The mimicking circuit 631 establishes the amount of drive current provided by transistor 635, and the sink current of transistor 641. The voltages at the drain of 635 and 641 are fedback to the positive terminals of the operational amplifiers 633 and 634 respectively. These voltages are compared to the reference voltages set by the MC 632 at the negative terminals of each opamp 633, 634 and the output voltages of 633 and 634 are adjusted accordingly, thereby controlling the amount of current through 635 and 641 and setting the nodes at the drains of 635 and 641 at a constant voltage equivalent to the differential swing voltage of the chosen standard.

Referring to FIG. 7, an alternative embodiment of the present invention provides the same functions using fewer components. A number of features and advantages of the new and novel driver circuit 700 will be discussed below.

Some of the Advantages:

A1). Meets the requirements of 4 interface standards—RSDS, LVDS, mini-LVDS, and BLVDS.

A2). Accurate Vos setting—uses direct Vos measurement for feedback loop.

A3). Stable loop stability—bias transistors share supply current.

A4). No external termination resistor vs. internal resistor matching requirement.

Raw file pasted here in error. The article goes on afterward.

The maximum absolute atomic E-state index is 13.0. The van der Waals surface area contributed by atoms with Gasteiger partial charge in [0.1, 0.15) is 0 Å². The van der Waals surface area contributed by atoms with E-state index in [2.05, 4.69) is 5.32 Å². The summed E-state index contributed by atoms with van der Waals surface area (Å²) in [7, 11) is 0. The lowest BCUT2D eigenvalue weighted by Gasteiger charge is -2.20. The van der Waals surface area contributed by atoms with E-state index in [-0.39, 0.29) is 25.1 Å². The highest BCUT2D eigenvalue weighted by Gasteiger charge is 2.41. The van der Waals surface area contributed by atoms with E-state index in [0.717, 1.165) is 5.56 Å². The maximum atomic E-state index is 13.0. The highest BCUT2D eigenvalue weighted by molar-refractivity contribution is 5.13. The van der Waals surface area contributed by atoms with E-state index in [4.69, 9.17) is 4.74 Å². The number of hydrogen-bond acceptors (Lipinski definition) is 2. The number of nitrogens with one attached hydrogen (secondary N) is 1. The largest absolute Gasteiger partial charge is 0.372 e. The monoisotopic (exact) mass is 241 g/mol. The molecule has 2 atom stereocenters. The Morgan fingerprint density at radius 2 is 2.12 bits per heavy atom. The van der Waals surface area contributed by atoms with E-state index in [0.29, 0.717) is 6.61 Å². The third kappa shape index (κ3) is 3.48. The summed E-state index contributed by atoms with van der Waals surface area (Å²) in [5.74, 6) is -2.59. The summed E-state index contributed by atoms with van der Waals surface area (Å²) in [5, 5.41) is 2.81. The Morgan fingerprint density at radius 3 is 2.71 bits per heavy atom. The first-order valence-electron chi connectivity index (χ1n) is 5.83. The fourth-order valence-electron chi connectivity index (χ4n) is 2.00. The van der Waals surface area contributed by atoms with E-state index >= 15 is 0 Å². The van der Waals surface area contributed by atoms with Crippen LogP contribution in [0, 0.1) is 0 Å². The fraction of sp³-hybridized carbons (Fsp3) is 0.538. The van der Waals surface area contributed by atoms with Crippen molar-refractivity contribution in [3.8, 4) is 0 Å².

A5). Ease of design—only needs a Bandgap circuit to generate constant voltages and currents. It can easily meet Voh, Vol, Vos, and Vod specs.

A6). No signal switching drift problem.

A7). Use only one amplifier and few other added components.

A8). Low ldd consumption due to low component count.

A9). Optimized circuit area translates into low cost.

A summary of the circuit blocks in the driver circuit 700 is discussed below.

Circuit Blocks

  • 701: Buffer Amplifier
    • Buffer may preferably be an inverter made of a pmos and an nmos transistor. By changing the pmos/nmos sizes, the threshold can be adjusted to meet CMOS or TTL signaling requirements. Buffer may also be made with hysteresis to further increase noise immunity.
  • 702, 703, 704, 705, 706: Inverters
    • Provide a signal 180° out of phase with the input signal.
  • 707, 708, 709, 710, 723, 724, 725, 726, 727, 728, 729, 730: Switches
    • Used to select standard interface for current application.
  • 714: Operational Amplifier
    • Amplifier used to set reference voltage to meet Vos of selected standard.
  • 719, 720, 721, 722: Selectable Current Sources
    • Designed to meet requirements of each standard. For example, 719 is 2 mA, 720 is 3.45 mA, 721 is 4 mA, and 722 is 8 mA.
  • 715, 716, 717, 718: Selectable Current Sources
    • Designed to supply less than 100% of the required standard current. This leaves margin for mismatch to 719, 720, 721, 722. Amplifier 714 supplies the difference instead of letting amplifier supply 100% of the current. This increases the loop stability and allows for implementation of a much smaller and higher bandwidth amplifier for high-speed data transmission.